September 3, 2007 |
NEW YORK -- While it's hard to think of positives to come out of a severe brain injury, here's one: It helped ABC News' Bob Woodruff score a scoop. South Dakota Sen. Tim Johnson turned to Woodruff for a "Nightline" report on his recovery and return to public life this week after a brain hemorrhage. The Democrat probably figured no other reporter would better understand what he went through.
February 6, 2006 |
The last time ABC's Elizabeth Vargas saw her co-anchor, Bob Woodruff, he and his producers had their suitcases with them and were readying to leave the newsroom, bound on a week-and-a-half-long swing through Israel and Iraq. "I was envious -- I wanted to go," Vargas recalled in an interview. "I was sort of joking with him, 'I can't believe you guys are going without me!'
November 1, 2007
All in the family: Lee Woodruff, wife of ABC News correspondent Bob Woodruff, is joining the network's "Good Morning America" as a contributor.
January 9, 2007 |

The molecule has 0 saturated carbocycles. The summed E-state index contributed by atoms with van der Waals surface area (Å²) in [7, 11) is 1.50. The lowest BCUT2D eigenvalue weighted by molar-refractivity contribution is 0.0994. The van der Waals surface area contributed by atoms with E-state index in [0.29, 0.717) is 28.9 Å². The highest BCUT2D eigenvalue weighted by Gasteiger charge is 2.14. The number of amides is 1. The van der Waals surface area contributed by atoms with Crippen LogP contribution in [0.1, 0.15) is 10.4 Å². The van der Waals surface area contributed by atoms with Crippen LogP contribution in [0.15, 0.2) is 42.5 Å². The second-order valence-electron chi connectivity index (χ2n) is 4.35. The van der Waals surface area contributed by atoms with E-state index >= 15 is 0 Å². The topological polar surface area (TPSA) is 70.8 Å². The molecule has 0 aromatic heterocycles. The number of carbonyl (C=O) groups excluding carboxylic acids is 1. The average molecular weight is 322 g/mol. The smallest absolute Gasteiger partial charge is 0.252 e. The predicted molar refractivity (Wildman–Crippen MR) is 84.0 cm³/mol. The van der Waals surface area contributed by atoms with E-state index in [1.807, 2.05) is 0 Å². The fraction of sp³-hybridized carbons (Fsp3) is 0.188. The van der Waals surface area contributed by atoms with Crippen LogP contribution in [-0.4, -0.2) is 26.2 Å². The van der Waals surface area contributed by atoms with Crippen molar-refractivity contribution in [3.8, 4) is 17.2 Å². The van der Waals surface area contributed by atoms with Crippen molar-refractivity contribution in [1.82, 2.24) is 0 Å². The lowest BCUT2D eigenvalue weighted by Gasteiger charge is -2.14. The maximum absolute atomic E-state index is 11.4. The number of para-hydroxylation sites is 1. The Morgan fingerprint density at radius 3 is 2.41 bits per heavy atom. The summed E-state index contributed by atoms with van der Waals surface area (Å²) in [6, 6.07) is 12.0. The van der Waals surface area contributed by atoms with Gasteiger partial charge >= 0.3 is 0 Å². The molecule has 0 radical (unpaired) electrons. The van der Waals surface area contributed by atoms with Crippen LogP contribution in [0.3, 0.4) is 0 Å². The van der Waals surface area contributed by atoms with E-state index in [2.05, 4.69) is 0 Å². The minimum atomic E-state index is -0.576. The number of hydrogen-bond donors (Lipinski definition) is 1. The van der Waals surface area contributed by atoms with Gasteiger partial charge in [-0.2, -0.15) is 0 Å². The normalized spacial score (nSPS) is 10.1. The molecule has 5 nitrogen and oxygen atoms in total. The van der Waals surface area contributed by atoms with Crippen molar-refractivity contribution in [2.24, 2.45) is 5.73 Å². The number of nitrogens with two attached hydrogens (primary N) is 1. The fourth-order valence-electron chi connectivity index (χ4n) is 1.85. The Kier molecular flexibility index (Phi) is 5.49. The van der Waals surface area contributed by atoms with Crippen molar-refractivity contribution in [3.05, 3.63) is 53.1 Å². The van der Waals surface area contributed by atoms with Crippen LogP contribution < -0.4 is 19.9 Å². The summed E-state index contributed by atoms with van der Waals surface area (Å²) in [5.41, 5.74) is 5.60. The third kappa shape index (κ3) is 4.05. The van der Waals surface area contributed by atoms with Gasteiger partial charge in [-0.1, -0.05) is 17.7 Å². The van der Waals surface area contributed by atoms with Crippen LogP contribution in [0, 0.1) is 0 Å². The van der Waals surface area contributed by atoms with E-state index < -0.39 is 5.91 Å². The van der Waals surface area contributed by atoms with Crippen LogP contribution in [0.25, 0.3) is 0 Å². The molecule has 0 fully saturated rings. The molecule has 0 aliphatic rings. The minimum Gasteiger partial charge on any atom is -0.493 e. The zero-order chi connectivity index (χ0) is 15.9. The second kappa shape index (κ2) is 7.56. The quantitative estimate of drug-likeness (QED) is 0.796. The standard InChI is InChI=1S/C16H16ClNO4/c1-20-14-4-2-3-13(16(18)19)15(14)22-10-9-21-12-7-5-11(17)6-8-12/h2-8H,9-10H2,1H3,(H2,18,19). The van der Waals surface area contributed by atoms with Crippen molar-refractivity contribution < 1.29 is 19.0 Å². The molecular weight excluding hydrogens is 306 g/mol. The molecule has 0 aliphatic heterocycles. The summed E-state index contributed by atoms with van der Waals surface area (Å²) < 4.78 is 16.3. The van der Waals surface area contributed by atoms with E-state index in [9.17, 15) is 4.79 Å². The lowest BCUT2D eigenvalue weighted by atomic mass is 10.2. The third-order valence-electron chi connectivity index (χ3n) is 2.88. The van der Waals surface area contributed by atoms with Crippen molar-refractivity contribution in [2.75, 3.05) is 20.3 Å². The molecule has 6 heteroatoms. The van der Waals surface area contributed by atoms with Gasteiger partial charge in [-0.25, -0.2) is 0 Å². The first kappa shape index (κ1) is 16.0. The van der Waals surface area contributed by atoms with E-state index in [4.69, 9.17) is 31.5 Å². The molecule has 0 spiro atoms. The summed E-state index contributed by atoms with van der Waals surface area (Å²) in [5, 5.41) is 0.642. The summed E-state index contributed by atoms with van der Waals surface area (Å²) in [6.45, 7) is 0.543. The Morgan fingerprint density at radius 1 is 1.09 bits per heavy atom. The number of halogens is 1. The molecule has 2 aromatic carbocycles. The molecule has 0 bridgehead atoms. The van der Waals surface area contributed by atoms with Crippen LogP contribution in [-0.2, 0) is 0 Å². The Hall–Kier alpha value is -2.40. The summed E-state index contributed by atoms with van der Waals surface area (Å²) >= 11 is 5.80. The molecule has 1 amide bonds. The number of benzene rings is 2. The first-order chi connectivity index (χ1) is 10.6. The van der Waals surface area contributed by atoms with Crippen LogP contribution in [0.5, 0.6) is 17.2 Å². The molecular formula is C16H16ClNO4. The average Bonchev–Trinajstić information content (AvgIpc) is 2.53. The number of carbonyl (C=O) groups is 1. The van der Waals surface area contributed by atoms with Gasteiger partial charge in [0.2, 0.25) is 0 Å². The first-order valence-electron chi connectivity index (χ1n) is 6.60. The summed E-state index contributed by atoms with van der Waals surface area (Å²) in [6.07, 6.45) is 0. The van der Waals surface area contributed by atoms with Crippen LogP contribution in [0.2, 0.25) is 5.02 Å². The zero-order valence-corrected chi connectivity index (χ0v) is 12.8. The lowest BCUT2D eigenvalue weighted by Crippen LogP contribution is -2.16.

ABC's Bob Woodruff is returning to the air next month for the first time since he was seriously wounded in Iraq by a roadside bomb. He will tell the story of his recovery. In "To Iraq and Back: Bob Woodruff Reports," the former "World News" anchor goes back to the soldiers and doctors who helped save his life to share how he overcame the injuries he sustained last January. The special will air at 10 p.m. on Feb. 27. Matea Gold
April 27, 2007 |
Bob Woodruff of ABC News is headed to Havana this weekend for his first overseas reporting trip since being severely injured by a roadside bomb in Iraq last year. He'll be accompanied by cameraman Doug Vogt and sound technician Magnus Macedo, who were with him on the Iraq trip. Woodruff, 45, suffered traumatic brain injuries in the Jan. 29, 2006, bombing. Vogt was also wounded. The Cuba coverage begins on "World News" on Sunday.